We’ve all been there. I’ve had new teachers come to me after a bad class and say, in essence, that “if this is what teaching is really like, I’m going to quit.” Fill in the blanks from your own experience. If I had known that married life was going to be like this, I never would have gotten married. If I had known that children would be such a pain in the ass, I would have remained childless. And for me, perhaps the biggest one—if I had known that following Jesus and living the life of faith was going to be like this, I wouldn’t have bothered. Saint Teresa of Avila was having one of those moments when she wrote “Lord, it’s not surprising that you have so few friends when you treat the ones that you have so poorly.” So we all know what we are tempted to say and do—and often do say and do—when it isn’t working. Are there any better strategies?
Several weeks ago I accompanied Jeanne as she sang at church.
We pray for blessings
We pray for peace
Comfort for family, protection while we sleep
We pray for healing, for prosperity
We pray for Your mighty hand to ease our suffering
All the while, You hear each spoken need
Yet love is way too much to give us lesser things
‘Cause what if your blessings come through raindrops
What if Your healing comes through tears
What if a thousand sleepless nights are what it takes to know You’re near
What if trials of this life are Your mercies in disguise
We pray for wisdom
Your voice to hear
We cry in anger when we cannot feel You near
We doubt your goodness, we doubt your love
As if every promise from Your Word is not enough
All the while, You hear each desperate plea
And long that we’d have faith to believe
What if my greatest disappointments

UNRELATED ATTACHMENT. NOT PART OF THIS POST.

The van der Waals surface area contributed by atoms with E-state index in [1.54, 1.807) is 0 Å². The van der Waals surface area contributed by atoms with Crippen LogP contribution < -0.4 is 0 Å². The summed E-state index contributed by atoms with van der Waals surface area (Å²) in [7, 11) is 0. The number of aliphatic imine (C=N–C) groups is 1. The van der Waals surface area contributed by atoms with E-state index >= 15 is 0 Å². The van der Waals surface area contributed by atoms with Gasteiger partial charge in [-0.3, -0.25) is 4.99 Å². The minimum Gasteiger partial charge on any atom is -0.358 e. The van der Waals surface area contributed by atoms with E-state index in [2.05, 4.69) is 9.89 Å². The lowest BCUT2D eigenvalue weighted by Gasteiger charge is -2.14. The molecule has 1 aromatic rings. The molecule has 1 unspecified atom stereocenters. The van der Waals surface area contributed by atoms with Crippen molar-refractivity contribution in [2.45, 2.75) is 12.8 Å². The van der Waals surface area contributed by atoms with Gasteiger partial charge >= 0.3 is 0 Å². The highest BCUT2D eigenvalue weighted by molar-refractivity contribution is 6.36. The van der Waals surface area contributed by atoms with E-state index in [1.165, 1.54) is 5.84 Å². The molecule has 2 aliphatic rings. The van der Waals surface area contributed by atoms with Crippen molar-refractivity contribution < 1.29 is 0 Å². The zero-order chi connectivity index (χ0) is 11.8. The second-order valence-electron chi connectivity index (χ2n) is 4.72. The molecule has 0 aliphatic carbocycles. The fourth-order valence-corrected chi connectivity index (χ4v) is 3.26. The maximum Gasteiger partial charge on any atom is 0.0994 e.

Or the aching of this life
Is the revealing of a greater thirst this world can’t satisfy
What if trials of this life
The rain, the storms, the hardest nights
Are your mercies in disguise
Wow. There’s an alternative model—maybe reality and the cosmic scheme of things is not perfectly patterned and adjusted to my preferences and what I think I need. Maybe there’s more going on than I think. Maybe, just maybe, I’m not the center of the universe and maybe, just maybe, God has not fallen off of the divine throne just because things aren’t working out the way I want them to.
An angel visits Elijah, and the angelic response to Elijah’s drama queen moment is very instructive. Elijah says “now, O LORD, take away my life, for I am no better than my ancestors” and the angel says “Get up and eat.” Elijah wants to die and the angel makes him lunch. Sometimes it’s as simple as that—eat properly, rest, get some exercise, take your medication, and get over yourself. And it works—the meal energizes Elijah for forty days and forty nights, until the next crisis. I may not be any better than my ancestors, but I am still loved by God. And that’s sufficient—even on those days when it isn’t working.